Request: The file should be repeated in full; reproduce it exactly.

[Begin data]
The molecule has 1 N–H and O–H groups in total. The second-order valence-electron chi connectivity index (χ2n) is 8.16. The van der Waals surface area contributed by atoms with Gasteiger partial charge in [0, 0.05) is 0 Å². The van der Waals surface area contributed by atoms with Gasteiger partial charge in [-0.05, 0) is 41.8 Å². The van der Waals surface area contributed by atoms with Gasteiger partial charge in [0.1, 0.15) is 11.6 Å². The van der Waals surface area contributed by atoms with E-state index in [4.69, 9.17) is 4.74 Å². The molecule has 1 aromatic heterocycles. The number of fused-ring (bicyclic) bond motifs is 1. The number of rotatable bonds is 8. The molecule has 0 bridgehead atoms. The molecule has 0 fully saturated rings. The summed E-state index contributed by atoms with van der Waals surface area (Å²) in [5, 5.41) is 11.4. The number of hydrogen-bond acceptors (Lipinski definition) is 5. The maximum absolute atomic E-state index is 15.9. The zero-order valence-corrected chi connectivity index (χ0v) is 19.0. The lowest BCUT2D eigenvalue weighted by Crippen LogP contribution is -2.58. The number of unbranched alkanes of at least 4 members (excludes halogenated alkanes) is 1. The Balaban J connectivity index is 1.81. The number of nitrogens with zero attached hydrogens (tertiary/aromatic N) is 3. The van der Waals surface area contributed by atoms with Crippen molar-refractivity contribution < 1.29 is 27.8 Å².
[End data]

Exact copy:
The molecule has 1 N–H and O–H groups in total. The second-order valence-electron chi connectivity index (χ2n) is 8.16. The van der Waals surface area contributed by atoms with Gasteiger partial charge in [0, 0.05) is 0 Å². The van der Waals surface area contributed by atoms with Gasteiger partial charge in [-0.05, 0) is 41.8 Å². The van der Waals surface area contributed by atoms with Gasteiger partial charge in [0.1, 0.15) is 11.6 Å². The van der Waals surface area contributed by atoms with E-state index in [4.69, 9.17) is 4.74 Å². The molecule has 1 aromatic heterocycles. The number of fused-ring (bicyclic) bond motifs is 1. The number of rotatable bonds is 8. The molecule has 0 bridgehead atoms. The molecule has 0 fully saturated rings. The summed E-state index contributed by atoms with van der Waals surface area (Å²) in [5, 5.41) is 11.4. The number of hydrogen-bond acceptors (Lipinski definition) is 5. The maximum absolute atomic E-state index is 15.9. The zero-order valence-corrected chi connectivity index (χ0v) is 19.0. The lowest BCUT2D eigenvalue weighted by Crippen LogP contribution is -2.58. The number of unbranched alkanes of at least 4 members (excludes halogenated alkanes) is 1. The Balaban J connectivity index is 1.81. The number of nitrogens with zero attached hydrogens (tertiary/aromatic N) is 3. The van der Waals surface area contributed by atoms with Crippen molar-refractivity contribution < 1.29 is 27.8 Å².